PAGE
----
These spa/salon niche brands are building devoted followings of glamour girls (and, yes, guys, too, particularly with waxing), aided by aggressive loyalty programs embracing social media. Expect a sharply renewed focus on men, the gentleman’s shave and barbershops within the spa (as well as new barbershop-spas), serving up new Mad Men-inspired club atmospheres and imbibing.
Blingy, edgy, creative beauty: A distinct beauty trend is that what’s considered beautiful or cool is moving beyond conventional “long blonde hair” and demure Barbie-doll prettiness, with looks becoming far more blingy, theatrical, playful, self-expressive and edgy.
Now that the beauty market has widened to capture teens and even younger girls, it is a healthy development. There is no longer just “one way” for young women and girls to look, who are now inspired by artier, more unconventional models like a Lady Gaga or the gothy vampires of Twilight.
Not blending in — artsier self-expression — is the new “glambition” for tweens and younger women, even if they still lust after all the trimmings. And that edgier look is impacting the whole spa/ beauty market and all ages.
The goal is lots of call-attention-to-yourself impact, but not for a whole lot of bucks, whether it is outrageous metallic, mesh, lacey, snakeskin and dagger-like pointy nails, or the serious hair flair trend, with tresses done up with ornate braids, feathers, ribbons, crystals or colorful extensions.
The “tale of nails” best illustrates the funkiness transpiring more widely.
Beyond the long-lasting (purse-friendly) new gel and airbrush manicures, technicians have devised endlessly outrageous, flashy looks, like those featuring adornments, including genuine Swarovski crystals, holograms, glitter, gradation and mixed media art at more places like New York City’s Spa Martier (U.S.).
High-end, retro spa glamour: While the beauty market unleashes new, affordable opportunities to get glamorous, the higher-end spa market is trending even more high-end.
It is a sign of the times, as the wealthy are even more so in places like the U.S., and new upper classes are exploding in markets like China, Russia and India.
But the high-end spa/beauty trend isn’t just generic “luxe”; it has a distinct look- and-feel that conjures classic, very retro, concepts of glamour — think “Old Hollywood” glamour, or the stately, perfumed spa palaces of an early Elizabeth Arden or Marcella Borghese.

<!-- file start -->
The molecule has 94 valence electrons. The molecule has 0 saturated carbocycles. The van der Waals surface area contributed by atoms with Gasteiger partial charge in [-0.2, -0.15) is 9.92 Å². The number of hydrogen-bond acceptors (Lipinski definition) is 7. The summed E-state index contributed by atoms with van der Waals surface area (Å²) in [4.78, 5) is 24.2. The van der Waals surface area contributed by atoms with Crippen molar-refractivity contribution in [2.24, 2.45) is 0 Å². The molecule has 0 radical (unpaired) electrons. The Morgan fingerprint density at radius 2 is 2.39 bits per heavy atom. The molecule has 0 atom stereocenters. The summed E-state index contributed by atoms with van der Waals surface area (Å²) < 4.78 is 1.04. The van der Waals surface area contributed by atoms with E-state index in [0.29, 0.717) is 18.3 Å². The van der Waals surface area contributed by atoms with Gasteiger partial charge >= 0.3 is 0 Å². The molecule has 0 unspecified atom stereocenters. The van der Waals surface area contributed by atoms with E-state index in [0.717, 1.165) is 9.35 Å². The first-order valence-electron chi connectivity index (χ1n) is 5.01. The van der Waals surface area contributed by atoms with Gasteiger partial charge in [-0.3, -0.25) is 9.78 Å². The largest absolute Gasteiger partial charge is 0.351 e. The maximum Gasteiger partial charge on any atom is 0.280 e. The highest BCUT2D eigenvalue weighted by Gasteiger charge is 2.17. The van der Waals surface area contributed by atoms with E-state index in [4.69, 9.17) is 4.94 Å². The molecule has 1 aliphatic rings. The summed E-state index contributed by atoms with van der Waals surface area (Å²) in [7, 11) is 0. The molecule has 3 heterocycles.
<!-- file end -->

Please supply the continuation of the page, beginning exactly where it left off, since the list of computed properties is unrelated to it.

The “look” of spa has lately been dominated by a “medical” or “hyper- modern” or “wellness” vibe, a trend that emerged to clearly signpost that the industry had moved beyond expensive “hope in a jar,” and was about serious medical results.
But now that it is a given that high-end spas deliver medically effective approaches and hardcore wellness, it seems to be affording the return of a sheer luxury, glamour and pampering layer back into the spa experience.
The pendulum is swinging back to old school spa glamour.
Just a few examples: At the Waldorf-Astoria, French beauty pioneer Guerlain has just taken the wraps off its new haute-luxury spa experience, based upon its original vision for a French woman to be “shining for an evening.”
Channeling 1950s glamour, the spa features touches like a social “grand salon” instead of relaxation rooms, French jazz music and a “final touch” concept that offers complimentary makeup application and clothes pressing, so you leave looking more dapper than when you arrived.
Or consider the just-opened Trump International Hotel & Tower in Toronto (Canada) that takes champagne and caviar as its motif, while positioning the spa experience as total immersion in old Hollywood glamour.
Spa beauty and grooming will boom in 2012, and continue to be endlessly re-imagined to satisfy the “glambitious” at both the lower and higher end.
And the powerful, new “glambitions” of people in emerging markets are key.
For instance, Chinese women weren’t even allowed to wear makeup until 1982, and that beauty market is now worth roughly $21 billion.
And consider: Brazil, Russia, China and India alone will contribute over half of the total $43 billion growth for the global beauty industry by 2014.⁷
⁷Euromonitor Data, 2011
TOP 10 SPA & WELLNESS TRENDS FOR 2012
- Feet Focus: Healthy Feet Treatments
- Cold and Ice Are Hot
- Wellness and Beauty Coaching
- Online Wellness Gaming
- Pairing Fine Dining and Spa-ing
- Vibration, Sound, Music, Light and Color
- The Glam Factor: Glambition
- Spa Evidence
- Spas Become a Family Affair
- Spas Go for the “Wow”